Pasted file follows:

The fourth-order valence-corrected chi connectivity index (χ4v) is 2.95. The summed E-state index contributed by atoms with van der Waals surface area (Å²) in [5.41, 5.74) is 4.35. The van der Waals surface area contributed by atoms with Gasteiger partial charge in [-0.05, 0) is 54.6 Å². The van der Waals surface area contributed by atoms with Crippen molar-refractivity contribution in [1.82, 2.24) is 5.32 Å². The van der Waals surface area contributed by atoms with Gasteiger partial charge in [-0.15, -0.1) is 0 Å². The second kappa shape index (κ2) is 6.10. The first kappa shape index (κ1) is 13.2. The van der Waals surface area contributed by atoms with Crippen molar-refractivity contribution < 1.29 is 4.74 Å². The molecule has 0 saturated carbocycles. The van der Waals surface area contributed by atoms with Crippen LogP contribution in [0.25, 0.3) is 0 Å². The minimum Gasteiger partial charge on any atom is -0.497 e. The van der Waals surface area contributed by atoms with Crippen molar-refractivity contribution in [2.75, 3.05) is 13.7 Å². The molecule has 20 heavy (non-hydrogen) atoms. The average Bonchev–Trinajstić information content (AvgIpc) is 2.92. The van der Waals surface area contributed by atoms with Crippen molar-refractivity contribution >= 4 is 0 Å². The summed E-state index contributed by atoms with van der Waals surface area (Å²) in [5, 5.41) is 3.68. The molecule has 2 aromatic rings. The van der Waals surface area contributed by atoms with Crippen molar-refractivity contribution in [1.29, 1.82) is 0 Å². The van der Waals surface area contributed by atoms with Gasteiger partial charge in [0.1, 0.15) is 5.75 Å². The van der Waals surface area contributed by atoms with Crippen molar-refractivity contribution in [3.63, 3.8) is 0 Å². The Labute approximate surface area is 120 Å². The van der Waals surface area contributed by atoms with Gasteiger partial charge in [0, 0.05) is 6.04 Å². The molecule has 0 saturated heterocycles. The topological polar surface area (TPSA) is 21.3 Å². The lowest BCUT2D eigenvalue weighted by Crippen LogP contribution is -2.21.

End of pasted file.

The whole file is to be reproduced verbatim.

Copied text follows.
The fourth-order valence-corrected chi connectivity index (χ4v) is 2.95. The summed E-state index contributed by atoms with van der Waals surface area (Å²) in [5.41, 5.74) is 4.35. The van der Waals surface area contributed by atoms with Gasteiger partial charge in [-0.05, 0) is 54.6 Å². The van der Waals surface area contributed by atoms with Crippen molar-refractivity contribution in [1.82, 2.24) is 5.32 Å². The van der Waals surface area contributed by atoms with Gasteiger partial charge in [-0.15, -0.1) is 0 Å². The second kappa shape index (κ2) is 6.10. The first kappa shape index (κ1) is 13.2. The van der Waals surface area contributed by atoms with Crippen molar-refractivity contribution < 1.29 is 4.74 Å². The molecule has 0 saturated carbocycles. The van der Waals surface area contributed by atoms with Crippen LogP contribution in [0.25, 0.3) is 0 Å². The minimum Gasteiger partial charge on any atom is -0.497 e. The van der Waals surface area contributed by atoms with Crippen molar-refractivity contribution in [2.75, 3.05) is 13.7 Å². The molecule has 20 heavy (non-hydrogen) atoms. The average Bonchev–Trinajstić information content (AvgIpc) is 2.92. The van der Waals surface area contributed by atoms with Crippen molar-refractivity contribution >= 4 is 0 Å². The summed E-state index contributed by atoms with van der Waals surface area (Å²) in [5, 5.41) is 3.68. The molecule has 2 aromatic rings. The van der Waals surface area contributed by atoms with Crippen molar-refractivity contribution in [1.29, 1.82) is 0 Å². The van der Waals surface area contributed by atoms with Gasteiger partial charge in [0.1, 0.15) is 5.75 Å². The van der Waals surface area contributed by atoms with Crippen molar-refractivity contribution in [3.63, 3.8) is 0 Å². The Labute approximate surface area is 120 Å². The van der Waals surface area contributed by atoms with Gasteiger partial charge in [0, 0.05) is 6.04 Å². The molecule has 0 saturated heterocycles. The topological polar surface area (TPSA) is 21.3 Å². The lowest BCUT2D eigenvalue weighted by Crippen LogP contribution is -2.21.